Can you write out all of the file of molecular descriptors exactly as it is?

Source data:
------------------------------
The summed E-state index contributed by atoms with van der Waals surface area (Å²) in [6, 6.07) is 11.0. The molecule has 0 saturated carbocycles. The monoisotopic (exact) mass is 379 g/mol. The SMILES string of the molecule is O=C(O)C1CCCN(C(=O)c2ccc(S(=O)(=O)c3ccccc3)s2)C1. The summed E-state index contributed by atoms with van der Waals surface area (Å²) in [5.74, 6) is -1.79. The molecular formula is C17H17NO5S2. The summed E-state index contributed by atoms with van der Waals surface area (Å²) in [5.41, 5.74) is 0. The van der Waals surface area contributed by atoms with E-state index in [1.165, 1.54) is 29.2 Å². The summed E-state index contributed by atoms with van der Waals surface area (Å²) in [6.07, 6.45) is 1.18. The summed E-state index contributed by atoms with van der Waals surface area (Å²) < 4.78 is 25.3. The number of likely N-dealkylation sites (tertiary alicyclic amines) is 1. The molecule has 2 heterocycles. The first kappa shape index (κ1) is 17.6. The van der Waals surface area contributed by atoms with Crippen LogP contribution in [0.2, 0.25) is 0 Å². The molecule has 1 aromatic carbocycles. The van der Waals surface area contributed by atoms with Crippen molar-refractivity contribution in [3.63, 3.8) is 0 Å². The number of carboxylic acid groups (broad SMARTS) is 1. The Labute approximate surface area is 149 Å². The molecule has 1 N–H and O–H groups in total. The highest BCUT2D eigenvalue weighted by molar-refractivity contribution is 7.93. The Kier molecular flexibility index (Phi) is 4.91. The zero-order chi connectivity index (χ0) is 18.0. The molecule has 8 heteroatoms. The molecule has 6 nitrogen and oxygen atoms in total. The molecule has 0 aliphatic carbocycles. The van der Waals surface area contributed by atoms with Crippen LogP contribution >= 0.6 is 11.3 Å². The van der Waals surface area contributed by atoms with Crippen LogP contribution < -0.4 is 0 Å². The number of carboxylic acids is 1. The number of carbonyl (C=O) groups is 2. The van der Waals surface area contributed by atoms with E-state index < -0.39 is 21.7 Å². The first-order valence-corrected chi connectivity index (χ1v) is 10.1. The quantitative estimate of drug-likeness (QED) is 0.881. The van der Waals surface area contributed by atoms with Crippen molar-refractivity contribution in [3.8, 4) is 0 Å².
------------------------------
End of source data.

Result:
The summed E-state index contributed by atoms with van der Waals surface area (Å²) in [6, 6.07) is 11.0. The molecule has 0 saturated carbocycles. The monoisotopic (exact) mass is 379 g/mol. The SMILES string of the molecule is O=C(O)C1CCCN(C(=O)c2ccc(S(=O)(=O)c3ccccc3)s2)C1. The summed E-state index contributed by atoms with van der Waals surface area (Å²) in [5.74, 6) is -1.79. The molecular formula is C17H17NO5S2. The summed E-state index contributed by atoms with van der Waals surface area (Å²) in [5.41, 5.74) is 0. The van der Waals surface area contributed by atoms with E-state index in [1.165, 1.54) is 29.2 Å². The summed E-state index contributed by atoms with van der Waals surface area (Å²) in [6.07, 6.45) is 1.18. The summed E-state index contributed by atoms with van der Waals surface area (Å²) < 4.78 is 25.3. The number of likely N-dealkylation sites (tertiary alicyclic amines) is 1. The molecule has 2 heterocycles. The first kappa shape index (κ1) is 17.6. The van der Waals surface area contributed by atoms with Crippen LogP contribution in [0.2, 0.25) is 0 Å². The molecule has 1 aromatic carbocycles. The van der Waals surface area contributed by atoms with Crippen molar-refractivity contribution in [3.63, 3.8) is 0 Å². The number of carboxylic acid groups (broad SMARTS) is 1. The Labute approximate surface area is 149 Å². The molecule has 1 N–H and O–H groups in total. The highest BCUT2D eigenvalue weighted by molar-refractivity contribution is 7.93. The Kier molecular flexibility index (Phi) is 4.91. The zero-order chi connectivity index (χ0) is 18.0. The molecule has 8 heteroatoms. The molecule has 6 nitrogen and oxygen atoms in total. The molecule has 0 aliphatic carbocycles. The van der Waals surface area contributed by atoms with Crippen LogP contribution >= 0.6 is 11.3 Å². The van der Waals surface area contributed by atoms with Crippen LogP contribution < -0.4 is 0 Å². The number of carboxylic acids is 1. The number of carbonyl (C=O) groups is 2. The van der Waals surface area contributed by atoms with E-state index < -0.39 is 21.7 Å². The first-order valence-corrected chi connectivity index (χ1v) is 10.1. The quantitative estimate of drug-likeness (QED) is 0.881. The van der Waals surface area contributed by atoms with Crippen molar-refractivity contribution in [3.8, 4) is 0 Å².